Updated 06:11 AM EST, Mon, Nov 29, 2021

More Than 20 U.S. Cities Working to Integrate Immigrants into Their Communities

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At least 26 cities across the United States have are working on integrating immigrants into their communities.

Officials in cities such as Los Angeles, Miami, Nashville, Pittsburgh, and Salt Lake City have devised their own ways to approach immigrants residing in their communities, as well as those who they want to attract to live in their neighborhoods, NBC News reported.

In addition, cities have made another 37 bodies composed of commissions, task forces, and welcoming offices to promote immigrant integration, according to the report released as part of the National Immigrant Integration Conference, or NICC, currently taking place in New York, the news outlet wrote.

"While our national politics is incredibly dysfunctional, a lot of our local governments end up being oriented around problem solving and moving forward," said Manuel Pastor, one of the authors of the study titled "Opening Minds, Opening Doors, Opening Communities: Cities Leading for Immigrant Integration," released on Tuesday. Pastor is also the head of the Center for the Study of Immigrant Integration (CSII) at the University of Southern California, or USC, NBC News noted.

"You can talk about deporting 11 million people, but it's pretty hard to do. You can talk about banning Muslims, but it's constitutionally problematic," Pastor continued, as quoted by NBC News. "You can imagine all these schemes at a state level, but at a local level people find immigrants are their neighbors, they are their workers, they are an important part of the community - so the question is how do we bubble up this local cooperation and wisdom."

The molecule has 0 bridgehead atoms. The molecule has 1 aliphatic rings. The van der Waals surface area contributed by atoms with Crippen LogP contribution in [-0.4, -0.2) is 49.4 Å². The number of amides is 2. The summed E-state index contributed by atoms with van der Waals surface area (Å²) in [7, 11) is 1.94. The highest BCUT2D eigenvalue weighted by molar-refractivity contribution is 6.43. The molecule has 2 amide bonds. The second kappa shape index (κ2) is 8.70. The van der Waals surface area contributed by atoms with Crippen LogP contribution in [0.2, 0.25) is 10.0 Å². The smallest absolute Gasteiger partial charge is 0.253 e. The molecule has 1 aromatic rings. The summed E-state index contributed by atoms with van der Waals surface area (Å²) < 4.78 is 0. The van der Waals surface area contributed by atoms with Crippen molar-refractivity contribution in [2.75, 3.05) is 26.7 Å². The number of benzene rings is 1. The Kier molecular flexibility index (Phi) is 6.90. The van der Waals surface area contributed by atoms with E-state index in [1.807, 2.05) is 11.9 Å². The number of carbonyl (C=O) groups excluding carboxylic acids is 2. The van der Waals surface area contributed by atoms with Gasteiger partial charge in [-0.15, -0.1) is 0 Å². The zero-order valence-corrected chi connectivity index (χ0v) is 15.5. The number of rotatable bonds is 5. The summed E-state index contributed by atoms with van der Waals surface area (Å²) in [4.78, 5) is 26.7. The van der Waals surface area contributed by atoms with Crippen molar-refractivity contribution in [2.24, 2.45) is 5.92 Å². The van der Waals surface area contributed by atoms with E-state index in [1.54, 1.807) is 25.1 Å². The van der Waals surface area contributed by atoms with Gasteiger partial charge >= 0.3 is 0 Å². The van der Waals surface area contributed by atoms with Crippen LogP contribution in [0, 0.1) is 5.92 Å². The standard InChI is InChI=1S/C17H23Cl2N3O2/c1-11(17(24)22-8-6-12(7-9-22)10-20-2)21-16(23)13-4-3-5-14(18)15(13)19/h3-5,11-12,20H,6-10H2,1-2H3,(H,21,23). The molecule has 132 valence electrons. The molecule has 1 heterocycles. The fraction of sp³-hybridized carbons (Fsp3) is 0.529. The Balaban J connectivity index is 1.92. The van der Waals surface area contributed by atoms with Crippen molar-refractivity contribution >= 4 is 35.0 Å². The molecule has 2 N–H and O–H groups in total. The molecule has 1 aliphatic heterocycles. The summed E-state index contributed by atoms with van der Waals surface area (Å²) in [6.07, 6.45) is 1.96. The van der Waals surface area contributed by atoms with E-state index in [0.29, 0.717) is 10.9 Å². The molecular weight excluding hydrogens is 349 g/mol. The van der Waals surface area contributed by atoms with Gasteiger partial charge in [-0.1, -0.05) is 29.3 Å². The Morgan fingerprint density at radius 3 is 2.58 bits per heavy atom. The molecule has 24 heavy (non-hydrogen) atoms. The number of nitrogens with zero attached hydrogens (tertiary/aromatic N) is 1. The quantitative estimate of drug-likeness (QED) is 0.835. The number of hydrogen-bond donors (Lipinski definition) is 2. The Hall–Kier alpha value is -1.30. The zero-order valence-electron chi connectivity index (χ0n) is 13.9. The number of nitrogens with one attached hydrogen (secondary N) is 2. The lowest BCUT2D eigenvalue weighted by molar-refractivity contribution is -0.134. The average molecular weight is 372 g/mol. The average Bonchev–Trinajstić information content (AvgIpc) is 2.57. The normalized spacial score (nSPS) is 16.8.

A federal national integration hasn't existed in the U.S. since the early 20th century, the news outlet wrote. According to the study's researchers, local communities have been important in immigrant integration throughout history, given that they provide unions and businesses that require immigrants' skills.

At this week's NICC event in Brooklyn, Democratic presidential candidate Hillary Clinton told a roomful of immigration activists that she wants undocumented immigrants to be treated like human beings, adding that she aims to abolish private immigration detention centers, WSHU wrote.

"There are people in immigration detention right now who are on a hunger strike," she said, as quoted by WSHU. "We need to be focused on detention conditions. And as president I'll close private immigration detention centers."

In November 2014, Barack Obama's administration set up the White House Task Force on New Americans and this past September established the Building Welcoming Communities Campaign, which are both aimed to better integrate immigrants in communities and instituting goals to create more welcoming committees, NBC News reported. However, these efforts don't have good results.

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